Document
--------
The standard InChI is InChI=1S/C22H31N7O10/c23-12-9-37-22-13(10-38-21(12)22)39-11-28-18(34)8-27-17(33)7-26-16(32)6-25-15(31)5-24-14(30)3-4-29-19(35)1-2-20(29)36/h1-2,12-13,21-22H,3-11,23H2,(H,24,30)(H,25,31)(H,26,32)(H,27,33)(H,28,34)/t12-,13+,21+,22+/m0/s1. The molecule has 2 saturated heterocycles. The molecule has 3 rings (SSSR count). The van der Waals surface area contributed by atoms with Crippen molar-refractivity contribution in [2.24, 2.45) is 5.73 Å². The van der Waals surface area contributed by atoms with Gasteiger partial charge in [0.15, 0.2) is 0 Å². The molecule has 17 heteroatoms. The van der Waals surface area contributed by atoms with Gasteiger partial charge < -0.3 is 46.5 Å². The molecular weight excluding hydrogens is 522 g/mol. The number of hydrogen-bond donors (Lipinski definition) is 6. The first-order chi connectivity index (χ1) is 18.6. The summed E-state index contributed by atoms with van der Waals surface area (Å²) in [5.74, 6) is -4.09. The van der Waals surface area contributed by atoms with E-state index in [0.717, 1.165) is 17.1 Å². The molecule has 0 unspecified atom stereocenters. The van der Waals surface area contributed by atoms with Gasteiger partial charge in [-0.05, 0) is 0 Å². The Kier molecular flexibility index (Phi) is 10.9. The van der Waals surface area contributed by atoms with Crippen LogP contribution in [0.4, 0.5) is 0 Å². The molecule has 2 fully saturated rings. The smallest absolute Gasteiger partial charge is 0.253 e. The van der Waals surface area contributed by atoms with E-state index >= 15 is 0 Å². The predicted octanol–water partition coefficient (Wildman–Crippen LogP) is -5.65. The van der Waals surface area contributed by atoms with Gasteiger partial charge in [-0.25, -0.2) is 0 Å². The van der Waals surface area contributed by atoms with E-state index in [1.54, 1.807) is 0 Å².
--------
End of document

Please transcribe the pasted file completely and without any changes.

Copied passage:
The standard InChI is InChI=1S/C22H31N7O10/c23-12-9-37-22-13(10-38-21(12)22)39-11-28-18(34)8-27-17(33)7-26-16(32)6-25-15(31)5-24-14(30)3-4-29-19(35)1-2-20(29)36/h1-2,12-13,21-22H,3-11,23H2,(H,24,30)(H,25,31)(H,26,32)(H,27,33)(H,28,34)/t12-,13+,21+,22+/m0/s1. The molecule has 2 saturated heterocycles. The molecule has 3 rings (SSSR count). The van der Waals surface area contributed by atoms with Crippen molar-refractivity contribution in [2.24, 2.45) is 5.73 Å². The van der Waals surface area contributed by atoms with Gasteiger partial charge in [0.15, 0.2) is 0 Å². The molecule has 17 heteroatoms. The van der Waals surface area contributed by atoms with Gasteiger partial charge < -0.3 is 46.5 Å². The molecular weight excluding hydrogens is 522 g/mol. The number of hydrogen-bond donors (Lipinski definition) is 6. The first-order chi connectivity index (χ1) is 18.6. The summed E-state index contributed by atoms with van der Waals surface area (Å²) in [5.74, 6) is -4.09. The van der Waals surface area contributed by atoms with E-state index in [0.717, 1.165) is 17.1 Å². The molecule has 0 unspecified atom stereocenters. The van der Waals surface area contributed by atoms with Gasteiger partial charge in [-0.05, 0) is 0 Å². The Kier molecular flexibility index (Phi) is 10.9. The van der Waals surface area contributed by atoms with Crippen LogP contribution in [0.4, 0.5) is 0 Å². The molecule has 2 fully saturated rings. The smallest absolute Gasteiger partial charge is 0.253 e. The van der Waals surface area contributed by atoms with E-state index >= 15 is 0 Å². The predicted octanol–water partition coefficient (Wildman–Crippen LogP) is -5.65. The van der Waals surface area contributed by atoms with Gasteiger partial charge in [-0.25, -0.2) is 0 Å². The van der Waals surface area contributed by atoms with E-state index in [1.54, 1.807) is 0 Å².